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The licensing of key drugs

  • Published: 16/06/2010 at 12:00 AM
  • Newspaper section: News
 

The government continues to do the right thing in the wrong way, regarding so-called compulsory licensing. Public Health Minister Jurin Laksanavisit announced the latest twist to this controversy on Monday after chairing a meeting of the National Health Security Office. He and the NHSO board had just voted to ignore the international patents on two medicines used to combat the human immunodeficiency virus (HIV) which leads to Aids. The extension of compulsory licensing means the makers of the three drugs - Efavirenz, Lopinavir and Ritonavir - will receive no patent payments from Thailand.

Mr Jurin's statement on the issue was short, dry and virtually free of any justification for the new action. He will rightly receive wide support for the decision from throughout Thailand. But the move by the new minister and his NHSO is troubling on two levels.

The first is that when the government of Prime Minister Abhisit Vejjajiva came to office in December 2008, one of its first actions was to pledge to issue compulsory licensing of drugs and other items only in the most dire circumstances. Drug companies, supported by a large number of foreign governments, had become concerned at serial patent-busting by the previous People Power coalition government and its predecessors. It would have been simple for the government to announce before Monday's NHSO meeting that it intended to grant lifetime compulsory licensing of the drugs concerned.

There never has been a question that the Thai government has acted illegally. Compulsory licensing is a valid, indeed necessary, codicil to international law and treaties. Profits cannot take precedence over life-saving action. But patent laws - like copyright and trademark - depend on enforcement by all governments, all the time, to protect everyone. Mr Jurin effectively ignored the spirit of international patent law by taking the issue to the NHSO in such a quiet manner.

Before the government authorised ignoring patents, about 4,578 patients used the drugs. According to the minister, that number has increased. Today, there are 35,606 Thai patients currently receiving treatment with Efavirenz or with a cocktail of the drugs Lopinavir and Ritonavir. If patent laws were strictly followed, the average cost of treatment for each patient would be 1,200 baht a month. But, because of compulsory licensing and the use of generic drugs, it is about 300 baht.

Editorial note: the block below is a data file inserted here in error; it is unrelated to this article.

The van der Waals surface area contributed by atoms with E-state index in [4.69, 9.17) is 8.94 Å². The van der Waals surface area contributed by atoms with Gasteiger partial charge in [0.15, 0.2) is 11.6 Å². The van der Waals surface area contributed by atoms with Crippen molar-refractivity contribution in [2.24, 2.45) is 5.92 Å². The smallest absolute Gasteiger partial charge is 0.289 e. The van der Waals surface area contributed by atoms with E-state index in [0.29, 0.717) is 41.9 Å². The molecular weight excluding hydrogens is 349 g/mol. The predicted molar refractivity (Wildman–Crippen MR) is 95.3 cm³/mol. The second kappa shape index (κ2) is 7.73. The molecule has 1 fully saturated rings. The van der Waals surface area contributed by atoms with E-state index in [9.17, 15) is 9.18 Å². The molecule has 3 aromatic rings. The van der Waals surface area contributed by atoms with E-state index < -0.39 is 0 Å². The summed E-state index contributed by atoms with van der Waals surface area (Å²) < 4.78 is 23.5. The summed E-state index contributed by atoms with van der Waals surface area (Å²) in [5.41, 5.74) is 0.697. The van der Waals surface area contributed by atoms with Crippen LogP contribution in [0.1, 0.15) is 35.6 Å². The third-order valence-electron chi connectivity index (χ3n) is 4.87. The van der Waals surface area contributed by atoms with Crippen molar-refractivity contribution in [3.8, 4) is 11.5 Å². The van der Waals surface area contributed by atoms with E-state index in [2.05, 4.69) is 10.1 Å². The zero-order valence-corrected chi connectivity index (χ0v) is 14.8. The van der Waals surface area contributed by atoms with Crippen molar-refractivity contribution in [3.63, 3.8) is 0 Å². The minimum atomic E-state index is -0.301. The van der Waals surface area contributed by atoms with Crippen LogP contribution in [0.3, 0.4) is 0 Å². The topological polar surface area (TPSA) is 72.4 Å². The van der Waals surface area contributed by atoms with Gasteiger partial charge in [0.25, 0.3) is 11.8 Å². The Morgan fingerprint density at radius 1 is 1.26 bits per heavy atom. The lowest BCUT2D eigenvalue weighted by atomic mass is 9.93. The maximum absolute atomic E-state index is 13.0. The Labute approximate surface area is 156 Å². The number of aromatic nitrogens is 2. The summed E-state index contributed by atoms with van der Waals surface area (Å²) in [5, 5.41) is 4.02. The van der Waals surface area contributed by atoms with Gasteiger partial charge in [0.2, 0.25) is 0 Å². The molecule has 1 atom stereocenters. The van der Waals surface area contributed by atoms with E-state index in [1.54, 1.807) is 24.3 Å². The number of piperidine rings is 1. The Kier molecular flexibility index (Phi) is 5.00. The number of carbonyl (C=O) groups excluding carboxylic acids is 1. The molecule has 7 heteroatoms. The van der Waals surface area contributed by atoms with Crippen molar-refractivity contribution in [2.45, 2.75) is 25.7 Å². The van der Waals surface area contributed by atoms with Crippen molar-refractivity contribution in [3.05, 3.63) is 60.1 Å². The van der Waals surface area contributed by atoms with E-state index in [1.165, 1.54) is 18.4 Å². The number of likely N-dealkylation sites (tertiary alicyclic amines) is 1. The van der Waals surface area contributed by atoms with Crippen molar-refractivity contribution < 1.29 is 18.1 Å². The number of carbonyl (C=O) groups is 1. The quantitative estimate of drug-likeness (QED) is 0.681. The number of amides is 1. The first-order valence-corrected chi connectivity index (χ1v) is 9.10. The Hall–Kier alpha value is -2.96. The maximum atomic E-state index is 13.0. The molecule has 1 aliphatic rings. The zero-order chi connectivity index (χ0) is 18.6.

In all, the Public Health Ministry has ordered compulsory licensing of seven medicines - the two to fight Aids, four used against cancer, and a medicine used to treat a heart and blood disease. In all cases, the benefit to ailing Thai consumers is undeniable. Nor is there any lack of justification. Based on cost, on need and on widespread use of the compulsory licensed drugs, the government's action is clearly in the public interest.

That makes the government's silence on the issue more bizarre. Thailand is in a tiny minority of countries that has broken medicine patents at all. Far poorer nations have been most reluctant to take advantage of compulsory licensing.

It is likely there will be another round of Thailand-bashing from overseas because of the decision to licence the three anti-HIV drugs past the date their patents expire in 2012 and 2016.

Foreign opposition to the previous round of compulsory licensing was intense and highly embarrassing to the country. Enforcement of intellectual property treaties is a serious matter. If the government is concerned enough to break patent conventions over medicine, it must be confident enough to explain its decision fully.

original source: http://www.bangkokpost.com/opinion/opinion/38827/the-licensing-of-key-drugs